|November 2015, A cloud of Snow Geese|
Date: November 24, 2018
Place: Merced National Wildlife Refuge, Merced, California
Address: 7430 W. Sandy Marsh Rd. Merced
Length: all three foot trail loops are under a mile and very easy. The car tour route is about 3 miles long, and is a one way loop.
Once Upon A Time the California Central Valley was a rich wetland teeming with wildlife and a home to countless birds that would darken the sky when taking to the air. It was the winter home of many migrant species that flew over from the North. It was as also the home and hunting grounds of the local Native California people.
Modern settlement changed all that. Seen as useless swamps, the wetlands were eliminated. The rivers flowing down from the mountains were dammed, the let through water was trained into s system of canals, and the rich peat soil drained and made arable. The Native people were removed or killed, and the animals hunted, some extinction. Within a few decades of modern human activity all the richness and splendor of the California Central Valley was gone forever.
Ironically, the first wildlife refuge areas in the Valley were preserved by the hunters clubs. Now there is more awareness of the need for preservation and the National Wildlife Refuge (NWR) system, as well as the State's preserves are maintaining a life line for wildlife in the Valley and a place for migratory birds to be in winter.
|Long-billed Curlew, 2016|
The Merced NWR does not have its own visitor center. There's a parking lot at the refuge's entrance, and an observation deck looking out over a flooded pond of shallow water and wetland vegetation. Naturally, this observation deck is the first place we go to when visiting the refuge.
|View from the observation deck at the refuge's entrance. 2015|
|American Coot, 2015|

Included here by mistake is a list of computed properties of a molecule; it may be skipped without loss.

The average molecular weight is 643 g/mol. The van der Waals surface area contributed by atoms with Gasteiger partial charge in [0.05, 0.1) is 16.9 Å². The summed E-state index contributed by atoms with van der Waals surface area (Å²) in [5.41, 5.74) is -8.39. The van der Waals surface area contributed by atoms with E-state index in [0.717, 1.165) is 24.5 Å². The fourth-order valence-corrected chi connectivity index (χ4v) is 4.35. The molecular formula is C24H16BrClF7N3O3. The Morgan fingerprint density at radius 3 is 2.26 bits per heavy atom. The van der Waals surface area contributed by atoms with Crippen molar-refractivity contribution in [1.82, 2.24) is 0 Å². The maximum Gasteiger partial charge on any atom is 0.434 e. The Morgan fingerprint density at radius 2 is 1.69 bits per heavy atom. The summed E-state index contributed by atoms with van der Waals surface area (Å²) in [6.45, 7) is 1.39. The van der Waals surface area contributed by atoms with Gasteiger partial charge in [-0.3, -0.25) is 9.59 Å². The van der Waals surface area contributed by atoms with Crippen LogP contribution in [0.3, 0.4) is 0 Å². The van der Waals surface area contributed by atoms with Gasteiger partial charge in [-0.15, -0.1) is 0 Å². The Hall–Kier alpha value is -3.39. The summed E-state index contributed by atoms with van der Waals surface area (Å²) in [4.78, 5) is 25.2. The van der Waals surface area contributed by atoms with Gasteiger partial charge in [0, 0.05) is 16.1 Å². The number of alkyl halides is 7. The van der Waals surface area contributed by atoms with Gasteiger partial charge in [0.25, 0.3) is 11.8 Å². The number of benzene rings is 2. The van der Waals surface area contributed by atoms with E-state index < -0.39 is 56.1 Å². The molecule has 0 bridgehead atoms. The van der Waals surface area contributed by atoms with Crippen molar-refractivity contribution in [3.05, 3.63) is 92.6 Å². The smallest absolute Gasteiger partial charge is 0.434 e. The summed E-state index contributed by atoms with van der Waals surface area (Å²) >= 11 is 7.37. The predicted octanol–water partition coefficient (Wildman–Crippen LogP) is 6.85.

|Wilson's Snipe, 2018|
The weeds were brown or green depending on the rainfall up to the time of our visit, but the trees were all turning leaf or completely bare by them.
|Meadowlark Trail, 2016|
|Kestrel Trail, 2016|
|Yellow-rumped Warbler, 2016|
|White-crowned Sparrow (left) and Black Phoebe (right). 2018|
|Say's Phoebe, 2018|
|White-faced Ibis, 2016|
|Belted Kingfisher, 2014|
|American White Pelican, 2015|
|Northern Mockingbird, 2016|
|Sierra Nevada, 2016|
|White-fronted Geese, 2016|
|Virginia Rail, 2015|
|Great Egret, 2016|
|Red-shouldered Hawk, 2018|
|Red-tailed Hawk, 2015|
Ross's Goose, 2016
|Cottonwood Trail, 2018|
|Loggerhead Shrike, 2014|
|Great-horned Owl, 2018|
Cranes feed in the harvested corn fields but they come to the flooded fields of the refuge to roost for the night where, standing in the water they are protected from land predators. We first saw this fly-in at the Sandhill Crane Festival in Lodi, and went back there several times to see it. This was the first time we've seen it in the Merced NWR.
Flock after flock they arrived, calling each other in loud voices. The darkening sky was full of movement and the air was vibrating with the crane calls. I took leave of my younger chika and went up to the observation deck, and I watched this magnificent sight of hundreds of cranes coming down for their night sleep.
|Crane Fly-in, 2018|